Jury Selected for Ruthann Aron Trial
Washington Post Staff Writers
Thursday, February 26, 1998; Page C01
A jury of 10 women and two men was chosen yesterday to decide whether former U.S. Senate candidate Ruthann Aron is a devious criminal who plotted to have her husband and a Baltimore lawyer killed, or a mentally ill woman who cannot be held responsible for the alleged crimes.
The long-awaited trial began yesterday with five hours of jury selection, in which a dozen jurors and six alternates who will decide Aron's fate were culled from a pool of 150 Montgomery County residents after nine months of publicity surrounding the case.
Potential jurors were asked whether they knew any of the 120 potential witnesses -- a list that read like a Who's Who of Montgomery County politics -- several of whom were inside the courtroom during the jury selection.
But to many in the Rockville courtroom, the 55-year-old Aron was the center of attention, as she greeted a prosecution witness -- Kight, no less -- with a warm hug.
Holding the arm of her white-haired mother, Frieda Singer, Aron arrived at the courthouse looking stone-faced and wearing a purple corduroy jumper, lavender turtleneck and brown leather boots. A throng of 10 photographers followed her every move through the metal detector.
Prosecutors say Aron, a wealthy Potomac developer and an unsuccessful candidate for the 1994 Republican nomination for the U.S. Senate, took out a $20,000 contract on the lives of her husband, urologist Barry Aron, and Baltimore lawyer Arthur G. Kahn, who testified against Aron in a libel suit stemming from her Senate campaign. The man whom Aron allegedly approached to find a hit man instead went to police, who said they later taped Aron negotiating the two slayings.
Aron has pleaded "not criminally responsible" -- Maryland's version of an insanity plea -- to two charges of solicitation to commit murder. If prosecutors prove beyond a reasonable doubt that Aron ordered the killings, the defense would have to show that Aron more than likely was insane at the time and cannot be held legally responsible. If convicted, she faces a maximum penalty of life in prison. If found insane, Aron could be committed to a state psychiatric hospital.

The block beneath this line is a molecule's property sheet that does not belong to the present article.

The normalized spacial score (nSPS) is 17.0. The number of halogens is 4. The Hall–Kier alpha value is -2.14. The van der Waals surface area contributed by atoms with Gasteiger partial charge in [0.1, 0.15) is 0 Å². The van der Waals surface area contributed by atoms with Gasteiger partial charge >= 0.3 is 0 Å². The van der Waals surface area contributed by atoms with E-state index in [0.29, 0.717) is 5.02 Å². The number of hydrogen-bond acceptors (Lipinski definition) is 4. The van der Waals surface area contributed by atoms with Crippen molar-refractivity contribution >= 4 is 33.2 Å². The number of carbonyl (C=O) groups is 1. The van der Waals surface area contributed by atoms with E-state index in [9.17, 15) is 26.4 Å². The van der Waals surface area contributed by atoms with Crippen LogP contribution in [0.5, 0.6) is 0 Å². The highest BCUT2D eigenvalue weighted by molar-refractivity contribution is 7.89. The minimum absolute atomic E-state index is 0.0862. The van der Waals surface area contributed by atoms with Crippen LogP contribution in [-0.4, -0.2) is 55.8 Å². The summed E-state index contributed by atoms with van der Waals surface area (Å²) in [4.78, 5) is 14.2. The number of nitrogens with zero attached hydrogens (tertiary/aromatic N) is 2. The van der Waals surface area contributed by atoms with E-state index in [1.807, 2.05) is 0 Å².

In addition to being asked about their experiences with crime and whether they know anyone involved in the case, potential jurors were asked whether they were biased against suspects who are "of Jewish descent" or wealthy. They also were asked whether they or anyone close to them suffers from depression, bipolar disorder or any other psychological illness.
The questioning also hinted at what could be a new element in the defense: Potential jurors were asked whether they or anyone close to them had "any experience with child abuse, suicide prevention programs or domestic violence."
Aron's attorneys have said they will build their defense around the argument that she suffers from a mental disorder, but they have not before implied that child abuse would be raised as an issue. While friends have said Aron and her mother have always been extremely close, Aron was estranged from her father to the point that he wrote her out of his will, saying she had been "cruel" to him. Aron's father, David Greenzweig, was murdered in 1994 in New York. Two drifters were convicted in the slaying.
Potential jurors also were asked whether they or anyone in their immediate families had ever participated in any political campaign or rally for William E. Brock III, who defeated Aron in the Republican senatorial primary.
Potential jurors filed up to Circuit Court Judge Paul A. McGuckian one by one, but an electronic "husher" that filled the courthouse with a sound similar to a gushing river kept others from hearing.
Aron spent much of the day huddled with the lawyers and the judge, as potential jurors were questioned.
After jury selection, McGuckian denied a defense motion to suppress Aron's alleged statement to police after her arrest. Defense attorney Barry H. Helfand argued that police had solicited statements from Aron by sitting close to her and using other interrogation techniques to make her feel uncomfortable, even after she had requested an attorney.
Montgomery Detective Edward Tarney said that he never questioned Aron about the allegations after she requested an attorney but that she had blurted out, "Maybe I just lost it. If I could have these 24 hours back and I knew I was being set up, things would be different."
Aron's trial will resume today at 9 a.m. with opening arguments, followed by prosecution testimony from several police detectives and William H. Mossburg Jr., the Montgomery trash transfer site owner whom police say Aron approached about finding a hit man.
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